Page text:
Wednesday, December 5, 2007

Day 4: Are you ready?

The workshop is over and the participants are scattering to the winds. I just ran into the Armenians and Azeris talking in the lobby. They said they are enjoying each other's company and finally having a moment to learn about one another’s countries. For decades, Armenia and Azerbaijan have been fighting off and on over a region called Nagorno-Karabakh, so it’s great to see these individuals building a bridge through their Save the Children work.

Day 4 was as intense as the first 3 days of the workshop. The focus was on carrying out a distribution of relief items in a community: planning, organization, security, set-up, and execution. The trainers supplemented by a few trainees were the beneficiaries, and we arrived at the distribution point with exaggerated stories of our plights and testing the security and logistical procedures. In the end, some "beneficiaries" left with just their share of blankets, food, and tents, while others snuck out with more than their allocation, and still others left with nothing because of bureaucratic red tape. It was a good learning exercise for the trainees - I'm sure they'll do better next time!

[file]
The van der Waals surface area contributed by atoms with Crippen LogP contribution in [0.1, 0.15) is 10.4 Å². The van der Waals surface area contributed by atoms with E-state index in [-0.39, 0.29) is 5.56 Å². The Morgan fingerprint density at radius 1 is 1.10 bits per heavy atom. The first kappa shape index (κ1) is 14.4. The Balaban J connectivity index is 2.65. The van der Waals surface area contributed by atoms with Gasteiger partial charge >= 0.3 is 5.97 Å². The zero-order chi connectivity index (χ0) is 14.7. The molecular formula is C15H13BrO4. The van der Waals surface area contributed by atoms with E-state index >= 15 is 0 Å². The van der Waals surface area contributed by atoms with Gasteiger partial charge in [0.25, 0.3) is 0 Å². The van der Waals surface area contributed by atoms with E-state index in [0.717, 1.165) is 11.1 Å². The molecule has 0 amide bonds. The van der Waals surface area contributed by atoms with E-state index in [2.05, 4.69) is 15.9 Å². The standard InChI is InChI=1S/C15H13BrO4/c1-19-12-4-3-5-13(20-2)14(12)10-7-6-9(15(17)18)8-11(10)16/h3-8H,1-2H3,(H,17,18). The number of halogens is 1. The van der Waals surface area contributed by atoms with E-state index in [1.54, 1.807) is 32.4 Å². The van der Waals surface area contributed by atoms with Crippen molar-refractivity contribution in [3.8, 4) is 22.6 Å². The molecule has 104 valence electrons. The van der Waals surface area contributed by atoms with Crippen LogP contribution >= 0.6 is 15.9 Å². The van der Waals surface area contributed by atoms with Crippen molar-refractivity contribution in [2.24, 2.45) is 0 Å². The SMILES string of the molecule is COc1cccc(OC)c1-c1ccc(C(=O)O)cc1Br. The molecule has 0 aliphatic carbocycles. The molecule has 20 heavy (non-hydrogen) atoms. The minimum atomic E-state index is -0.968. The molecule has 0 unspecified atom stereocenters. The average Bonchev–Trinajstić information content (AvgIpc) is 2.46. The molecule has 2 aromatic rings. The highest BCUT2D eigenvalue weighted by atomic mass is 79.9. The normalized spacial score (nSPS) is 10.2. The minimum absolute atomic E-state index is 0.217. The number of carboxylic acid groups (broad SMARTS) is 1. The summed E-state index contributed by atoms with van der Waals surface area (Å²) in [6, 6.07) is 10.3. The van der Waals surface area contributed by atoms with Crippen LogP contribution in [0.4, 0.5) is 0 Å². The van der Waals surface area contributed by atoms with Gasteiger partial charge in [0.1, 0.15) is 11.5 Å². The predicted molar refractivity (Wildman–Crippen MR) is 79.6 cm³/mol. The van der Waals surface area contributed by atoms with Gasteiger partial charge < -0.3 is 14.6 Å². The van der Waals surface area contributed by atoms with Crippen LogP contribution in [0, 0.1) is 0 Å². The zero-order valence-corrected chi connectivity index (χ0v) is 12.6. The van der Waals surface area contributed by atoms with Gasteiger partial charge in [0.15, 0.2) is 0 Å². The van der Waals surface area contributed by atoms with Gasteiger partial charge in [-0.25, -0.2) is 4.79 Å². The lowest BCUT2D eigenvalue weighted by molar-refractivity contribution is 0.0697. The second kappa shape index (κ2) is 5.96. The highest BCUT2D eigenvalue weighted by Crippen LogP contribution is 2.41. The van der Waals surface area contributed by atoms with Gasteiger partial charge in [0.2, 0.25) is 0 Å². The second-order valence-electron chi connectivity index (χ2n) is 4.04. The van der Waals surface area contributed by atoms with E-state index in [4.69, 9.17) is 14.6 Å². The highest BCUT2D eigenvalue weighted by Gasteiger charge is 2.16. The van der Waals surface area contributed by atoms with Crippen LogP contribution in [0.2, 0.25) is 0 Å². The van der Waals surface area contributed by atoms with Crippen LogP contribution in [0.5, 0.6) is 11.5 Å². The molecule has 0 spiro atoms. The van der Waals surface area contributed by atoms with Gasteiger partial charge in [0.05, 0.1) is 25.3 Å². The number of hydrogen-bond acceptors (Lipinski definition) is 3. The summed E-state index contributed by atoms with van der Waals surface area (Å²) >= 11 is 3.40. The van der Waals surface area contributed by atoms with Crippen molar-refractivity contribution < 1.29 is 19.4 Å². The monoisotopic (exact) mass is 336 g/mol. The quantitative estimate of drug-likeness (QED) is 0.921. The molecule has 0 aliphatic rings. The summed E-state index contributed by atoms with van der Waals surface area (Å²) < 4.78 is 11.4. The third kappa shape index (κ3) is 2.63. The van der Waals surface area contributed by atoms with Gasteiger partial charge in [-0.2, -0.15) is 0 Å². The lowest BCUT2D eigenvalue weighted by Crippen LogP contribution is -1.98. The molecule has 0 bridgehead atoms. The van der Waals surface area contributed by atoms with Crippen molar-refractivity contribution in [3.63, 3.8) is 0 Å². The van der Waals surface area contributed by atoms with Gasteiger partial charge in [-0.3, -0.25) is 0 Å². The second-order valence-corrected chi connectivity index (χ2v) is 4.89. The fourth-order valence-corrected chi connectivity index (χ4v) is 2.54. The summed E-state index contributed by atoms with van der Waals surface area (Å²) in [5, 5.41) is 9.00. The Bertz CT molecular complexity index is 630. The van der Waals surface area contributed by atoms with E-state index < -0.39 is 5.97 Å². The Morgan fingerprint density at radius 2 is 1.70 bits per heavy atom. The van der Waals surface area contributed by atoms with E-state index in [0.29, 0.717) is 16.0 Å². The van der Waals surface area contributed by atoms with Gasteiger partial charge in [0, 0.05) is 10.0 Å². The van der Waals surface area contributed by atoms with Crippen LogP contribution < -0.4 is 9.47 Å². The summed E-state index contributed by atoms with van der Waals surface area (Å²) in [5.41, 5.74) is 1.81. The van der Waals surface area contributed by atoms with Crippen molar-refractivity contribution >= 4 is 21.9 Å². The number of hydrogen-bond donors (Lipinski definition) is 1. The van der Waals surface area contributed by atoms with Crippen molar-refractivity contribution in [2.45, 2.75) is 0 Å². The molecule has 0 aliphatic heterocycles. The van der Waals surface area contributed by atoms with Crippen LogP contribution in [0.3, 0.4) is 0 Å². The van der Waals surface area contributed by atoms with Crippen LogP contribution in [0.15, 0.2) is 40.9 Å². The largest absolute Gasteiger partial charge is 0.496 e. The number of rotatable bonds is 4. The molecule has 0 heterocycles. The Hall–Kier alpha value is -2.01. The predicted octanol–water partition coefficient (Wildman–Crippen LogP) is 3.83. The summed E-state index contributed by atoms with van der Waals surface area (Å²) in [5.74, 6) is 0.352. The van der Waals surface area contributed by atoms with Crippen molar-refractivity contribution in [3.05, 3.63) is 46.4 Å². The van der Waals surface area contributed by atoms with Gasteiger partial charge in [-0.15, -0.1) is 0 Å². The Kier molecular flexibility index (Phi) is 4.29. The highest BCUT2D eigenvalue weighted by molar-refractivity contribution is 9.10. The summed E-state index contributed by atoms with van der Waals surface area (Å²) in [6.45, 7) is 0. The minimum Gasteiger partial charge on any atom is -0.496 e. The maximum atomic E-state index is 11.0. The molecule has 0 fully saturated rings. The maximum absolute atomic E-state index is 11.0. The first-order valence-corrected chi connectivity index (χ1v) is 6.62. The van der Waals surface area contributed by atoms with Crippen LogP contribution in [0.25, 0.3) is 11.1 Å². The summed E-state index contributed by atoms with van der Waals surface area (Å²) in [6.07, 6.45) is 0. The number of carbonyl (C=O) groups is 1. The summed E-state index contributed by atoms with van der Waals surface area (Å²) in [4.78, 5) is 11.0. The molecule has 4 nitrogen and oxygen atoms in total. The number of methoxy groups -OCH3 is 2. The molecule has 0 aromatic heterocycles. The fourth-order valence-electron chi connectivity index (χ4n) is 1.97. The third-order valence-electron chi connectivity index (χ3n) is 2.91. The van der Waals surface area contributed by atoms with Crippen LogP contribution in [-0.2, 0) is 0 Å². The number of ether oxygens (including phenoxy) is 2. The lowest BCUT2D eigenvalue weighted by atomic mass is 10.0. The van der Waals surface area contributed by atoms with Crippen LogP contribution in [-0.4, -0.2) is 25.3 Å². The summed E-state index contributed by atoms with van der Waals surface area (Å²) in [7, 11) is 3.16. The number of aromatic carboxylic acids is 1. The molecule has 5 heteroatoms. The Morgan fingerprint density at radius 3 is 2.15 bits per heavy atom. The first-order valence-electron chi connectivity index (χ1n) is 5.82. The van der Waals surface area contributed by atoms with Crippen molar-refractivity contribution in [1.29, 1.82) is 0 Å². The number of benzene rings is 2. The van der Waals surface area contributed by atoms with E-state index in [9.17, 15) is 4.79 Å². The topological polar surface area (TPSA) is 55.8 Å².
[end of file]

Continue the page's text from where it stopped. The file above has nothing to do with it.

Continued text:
Every morning, first thing, I'd asked the participants if they were "REDI" (they are part of the team for the "Rapid Emergency Deployment Initiative"), and they would respond with more or less volume, "Yes!" The photo is from a session where they brainstormed about what they would need to have ready both personally and professionally before the call came to head out immediately to an emergency response and what they would need to do after the call came. Answers included having prior arrangements for childcare and long-distance bill paying, and having a current will and one's vaccines up to date.

During the closing session, we heard from participants how much they had learned and in what areas of humanitarian response they have gained confidence. We hope they can put their new learnings to good use - well, actually, we'd rather they didn't have to, because that would mean people are suffering from one disaster or another, but such is the world in which we live.

This evening I finally made it into the hot springs, where I tried not to relax too much, knowing that upon exiting, I'd have to climb the 100+ steps back up to the hotel. Still, it was wonderful.

Tomorrow I head to the airport and take the long flight to the U.S. I'm ready to be home.


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